Tropical Storm Dorian Heads Toward Windward Islands
USThe Associated Press

SAN JUAN, Puerto Rico—Tropical Storm Dorian was dumping rain on Tuesday, Aug. 27, on the Windward Islands of the eastern Caribbean, gathering power on a path to brush past Puerto Rico’s southwest coast and hit the eastern Dominican Republic on Wednesday at near hurricane strength.

A still-uncertain long-term track showed the storm near Florida over the weekend.

The U.S. National Hurricane Center issued a hurricane watch for Puerto Rico and for the Dominican Republic from Isla Saona to Samaná and tropical storm warnings for Martinique and St. Vincent and the Grenadines. The center said the storm has maximum sustained winds near 50 miles per hour (85 kph) and is forecast to strengthen during the next 48 hours before passing near or south of the U.S. territory.

A tropical storm warning means tropical storm conditions are expected within 36 hours, and a hurricane watch means that hurricane conditions are possible within 48 hours.

Puerto Ricans have been urged by their governor to prepare for the coming storm. Gov. Wanda Vázquez Garced on Monday declared a state of emergency for the island.

“I urge citizens to activate their emergency plan with caution and peace of mind,” Vázquez said on Twitter. “For citizens who do not yet have safe roofs, we will have shelters ready.”

The storm knocked out power overnight in Barbados, where crews began clearing downed trees and repairing the electrical grid early Tuesday. Jackie Marshall-Clarke, a spokeswoman for Barbados Light & Power, said on state-owned TV that many communities in the island’s northern region were without electricity.

Government officials said that by Tuesday morning, public transportation would resume and businesses would reopen.

Minister of Home Affairs Edmund Hinkson said Dorian “is said to be weakening and that is great news, but we are not out of danger yet.”

The storm was expected to dump between 3 to 6 inches (8 to 15 centimeters) of rain in the Windward islands, with isolated amounts of 10 inches (25 centimeters).

Tropical storm watches were in force for Dominica, Grenada, Saba, St. Eustatius and parts of the Dominican Republic from Isla Saona to Punta Palenque and from Samaná to Puerto Plata.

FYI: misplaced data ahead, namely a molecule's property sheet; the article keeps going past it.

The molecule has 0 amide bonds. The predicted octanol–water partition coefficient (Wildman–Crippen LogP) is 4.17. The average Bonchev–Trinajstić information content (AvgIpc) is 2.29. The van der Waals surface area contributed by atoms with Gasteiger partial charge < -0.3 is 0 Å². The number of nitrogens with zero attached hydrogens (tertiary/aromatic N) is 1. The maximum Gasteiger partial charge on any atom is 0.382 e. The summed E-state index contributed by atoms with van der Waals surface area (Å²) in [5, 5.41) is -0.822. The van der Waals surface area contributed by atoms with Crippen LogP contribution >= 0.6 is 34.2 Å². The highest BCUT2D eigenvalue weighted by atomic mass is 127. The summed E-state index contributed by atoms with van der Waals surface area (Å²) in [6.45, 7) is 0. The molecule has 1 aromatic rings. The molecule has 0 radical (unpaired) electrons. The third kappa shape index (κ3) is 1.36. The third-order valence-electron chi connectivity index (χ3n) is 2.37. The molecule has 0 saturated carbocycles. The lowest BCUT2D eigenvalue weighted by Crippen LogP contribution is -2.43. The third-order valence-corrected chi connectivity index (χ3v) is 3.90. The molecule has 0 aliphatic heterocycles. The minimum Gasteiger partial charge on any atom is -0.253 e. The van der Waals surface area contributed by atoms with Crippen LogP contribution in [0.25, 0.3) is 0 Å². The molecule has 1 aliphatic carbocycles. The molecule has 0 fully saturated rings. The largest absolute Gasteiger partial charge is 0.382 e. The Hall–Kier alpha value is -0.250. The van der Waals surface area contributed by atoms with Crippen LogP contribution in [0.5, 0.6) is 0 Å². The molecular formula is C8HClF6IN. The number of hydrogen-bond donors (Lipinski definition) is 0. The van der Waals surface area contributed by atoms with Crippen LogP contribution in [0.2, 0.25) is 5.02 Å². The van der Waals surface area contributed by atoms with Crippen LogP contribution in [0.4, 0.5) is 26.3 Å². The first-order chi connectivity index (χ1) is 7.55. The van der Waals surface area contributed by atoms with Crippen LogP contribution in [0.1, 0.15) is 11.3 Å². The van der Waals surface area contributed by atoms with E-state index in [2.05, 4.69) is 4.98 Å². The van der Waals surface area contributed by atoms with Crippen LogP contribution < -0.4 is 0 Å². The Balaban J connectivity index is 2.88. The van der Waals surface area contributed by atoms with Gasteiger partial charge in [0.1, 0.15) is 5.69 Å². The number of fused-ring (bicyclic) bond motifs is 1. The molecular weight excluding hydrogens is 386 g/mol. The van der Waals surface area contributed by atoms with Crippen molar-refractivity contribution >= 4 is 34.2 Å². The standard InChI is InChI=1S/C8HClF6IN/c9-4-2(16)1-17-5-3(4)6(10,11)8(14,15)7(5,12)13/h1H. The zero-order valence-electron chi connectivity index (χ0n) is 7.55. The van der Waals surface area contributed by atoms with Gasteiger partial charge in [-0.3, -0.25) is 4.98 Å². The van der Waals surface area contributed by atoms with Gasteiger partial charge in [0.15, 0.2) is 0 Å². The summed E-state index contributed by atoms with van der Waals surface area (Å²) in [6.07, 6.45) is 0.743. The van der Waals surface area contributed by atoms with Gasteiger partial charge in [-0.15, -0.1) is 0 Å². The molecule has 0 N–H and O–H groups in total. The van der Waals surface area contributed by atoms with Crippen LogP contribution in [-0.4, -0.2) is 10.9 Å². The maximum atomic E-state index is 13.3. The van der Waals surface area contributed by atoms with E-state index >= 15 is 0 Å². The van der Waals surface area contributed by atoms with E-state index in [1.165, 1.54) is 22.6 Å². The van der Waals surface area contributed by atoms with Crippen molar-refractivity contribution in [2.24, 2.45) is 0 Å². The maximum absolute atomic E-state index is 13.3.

In St. Lucia, Prime Minister Allen Chastanet said “we are expecting the worst” and announced that everything on the island of nearly 179,000 people would shut down Monday evening ahead of the storm, but it remained below hurricane strength early Tuesday.

In Puerto Rico, some grocery stores had run out of bottled water as people rushed to buy supplies including generators and filled their cars with gas. Many are worried about power outages and heavy rains on an island still struggling to recover from Hurricane Maria, a Category 4 storm that hit in September 2017. Some 30,000 homes still have blue tarps as roofs and the electrical grid remains fragile and prone to outages even during brief rain showers.

“The biggest problem will be the rain,” said Roberto García, a forecaster with the National Meteorological Service in Puerto Rico.

On Monday, Puerto Rico Gov. Wanda Vázquez signed an executive order declaring a state of emergency and provided a list of all the new equipment that public agencies have bought since Hurricane Maria.

“I want everyone to feel calm,” she said. “Agency directors have prepared for the last two years. The experience of Maria has been a great lesson for everyone.”

She said public schools would close Tuesday afternoon and that at least one cruise ship canceled its trip to Puerto Rico. She said those without a proper roof can stay in one of the 360 shelters around the island.

Tropical storm Dorian shopping
Residents stand in line at a grocery store as they prepare for the arrival of Tropical Storm Dorian, in Bridgetown, Barbados on Aug. 26, 2019. (AP Photo/Chris Brandis)
Tropical storm Dorian 1
Residents board up a storefront pharmacy as they prepare for the arrival of Tropical Storm Dorian, in Bridgetown, Barbados on Aug. 26, 2019. (AP Photo/Chris Brandis)

Also on Monday, a new tropical depression formed between the U.S. eastern coast and Bermuda. It was located about 365 miles (590 kilometers) southeast of Cape Hatteras in North Carolina and was moving east at 2 mph (4 kph) with maximum sustained winds of 35 mph (55 kph). It was expected to become a tropical storm by Tuesday night and continue blowing off the U.S. East Coast this week on a path to Canada’s North Atlantic provinces.

This Is Peak Hurricane Season

Dorian is the fourth named storm of this hurricane season—a season that generally peaks in the eight weeks surrounding Sept. 10.

Two-thirds of all the storms produced in a typical season occur during this period.

That’s because that is the time when conditions in the tropics become prime for storm development. By the end of August, waters in the tropics have warmed and wind shear across the Atlantic begins to weaken.

And this year, El Nino has dissipated, making conditions even more favorable for development.

By Danica Coto

The CNN Wire contributed to this article.